Copreus of Elis

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In Greek mythology, Copreus (Ancient Greek: Κοπρεύς, Kopreús) was King Eurystheus' herald who announced Heracles' Twelve Labors.

EtymologyEdit

His name is usually translated as "dung man", or something equally unflattering[1]. However, the name "Copreus" may originally have had more positive connotations, meaning "grazier" or "man of the land", and been associated with the ownership of cattle rather than just their dung (κόπρος).

MythologyEdit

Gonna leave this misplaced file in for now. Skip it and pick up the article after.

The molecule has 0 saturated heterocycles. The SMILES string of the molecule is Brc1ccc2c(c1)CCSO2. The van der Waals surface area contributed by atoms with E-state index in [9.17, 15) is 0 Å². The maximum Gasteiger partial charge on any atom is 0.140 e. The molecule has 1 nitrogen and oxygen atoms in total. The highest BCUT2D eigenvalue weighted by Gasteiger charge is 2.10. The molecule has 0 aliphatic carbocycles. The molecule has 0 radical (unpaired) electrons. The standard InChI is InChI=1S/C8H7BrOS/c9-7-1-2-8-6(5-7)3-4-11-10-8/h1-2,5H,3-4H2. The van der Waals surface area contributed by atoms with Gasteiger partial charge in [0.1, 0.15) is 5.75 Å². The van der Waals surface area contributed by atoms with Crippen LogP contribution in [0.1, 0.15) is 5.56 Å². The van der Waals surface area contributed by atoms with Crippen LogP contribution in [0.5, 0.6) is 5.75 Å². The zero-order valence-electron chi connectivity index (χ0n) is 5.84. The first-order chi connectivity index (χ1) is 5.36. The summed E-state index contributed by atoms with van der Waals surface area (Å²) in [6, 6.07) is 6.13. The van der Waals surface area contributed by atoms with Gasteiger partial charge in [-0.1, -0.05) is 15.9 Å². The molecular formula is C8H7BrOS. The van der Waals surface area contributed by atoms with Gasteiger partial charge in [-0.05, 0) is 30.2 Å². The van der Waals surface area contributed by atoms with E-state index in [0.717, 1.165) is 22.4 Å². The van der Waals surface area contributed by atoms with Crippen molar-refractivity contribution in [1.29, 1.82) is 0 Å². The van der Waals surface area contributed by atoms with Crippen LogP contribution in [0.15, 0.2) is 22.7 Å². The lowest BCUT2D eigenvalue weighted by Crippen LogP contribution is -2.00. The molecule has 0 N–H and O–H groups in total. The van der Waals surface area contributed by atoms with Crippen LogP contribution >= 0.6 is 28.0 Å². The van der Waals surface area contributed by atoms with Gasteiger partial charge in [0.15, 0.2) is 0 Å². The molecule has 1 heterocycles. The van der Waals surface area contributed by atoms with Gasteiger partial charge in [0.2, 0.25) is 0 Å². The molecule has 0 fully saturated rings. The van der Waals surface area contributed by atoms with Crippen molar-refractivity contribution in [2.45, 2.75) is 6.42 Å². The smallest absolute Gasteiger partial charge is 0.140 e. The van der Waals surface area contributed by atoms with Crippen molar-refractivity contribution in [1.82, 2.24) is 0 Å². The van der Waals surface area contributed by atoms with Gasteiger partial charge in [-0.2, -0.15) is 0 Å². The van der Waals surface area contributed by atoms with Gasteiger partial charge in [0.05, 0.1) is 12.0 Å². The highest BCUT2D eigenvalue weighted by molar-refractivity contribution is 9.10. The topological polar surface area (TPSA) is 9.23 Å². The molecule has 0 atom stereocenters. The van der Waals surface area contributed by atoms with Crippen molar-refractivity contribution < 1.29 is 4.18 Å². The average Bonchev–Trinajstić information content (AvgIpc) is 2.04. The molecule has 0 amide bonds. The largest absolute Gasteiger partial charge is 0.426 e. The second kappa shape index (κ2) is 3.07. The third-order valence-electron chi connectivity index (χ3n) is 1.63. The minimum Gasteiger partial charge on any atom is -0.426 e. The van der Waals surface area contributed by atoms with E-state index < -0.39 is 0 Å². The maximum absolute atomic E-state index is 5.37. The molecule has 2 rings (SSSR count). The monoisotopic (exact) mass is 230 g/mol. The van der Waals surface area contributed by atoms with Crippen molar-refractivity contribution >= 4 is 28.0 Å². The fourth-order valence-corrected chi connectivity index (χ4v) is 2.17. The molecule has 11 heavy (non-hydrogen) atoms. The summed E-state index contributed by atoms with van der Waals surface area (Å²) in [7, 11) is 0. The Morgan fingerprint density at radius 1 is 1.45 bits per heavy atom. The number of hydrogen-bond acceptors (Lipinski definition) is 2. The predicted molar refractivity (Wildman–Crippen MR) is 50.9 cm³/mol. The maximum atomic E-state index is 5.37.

Copreus was said to be a son of Pelops and Hippodameia. He was a fugitive from Elis where he had killed a man called Iphitus, but Eurystheus purified him of the murder.[2] Copreus had a son named Periphetes, who features briefly in the Iliad as a well-loved warrior speared by Hector[3]. By contrast, Copreus is disparaged by Homer:

"So of a sire much baser an excellent son was begotten
better in prowess of every sort, on his feet and in battle"[4]

NotesEdit

  1. ^ Robin Hard. The Routledge Handbook of Greek Mythology (2004)
  2. ^ "He sent his commands for the labours through a herald, Copreus, son of Pelops the Eleian. This Copreus had killed Iphitus and fled to Mycenae, where he was purified by Eurystheus and took up his abode." (Pseudo-Apollodorus, Bibliotheke 2.5.1).
  3. ^ Homer, Iliad 15.638
  4. ^ Iliad 15.641f

ReferencesEdit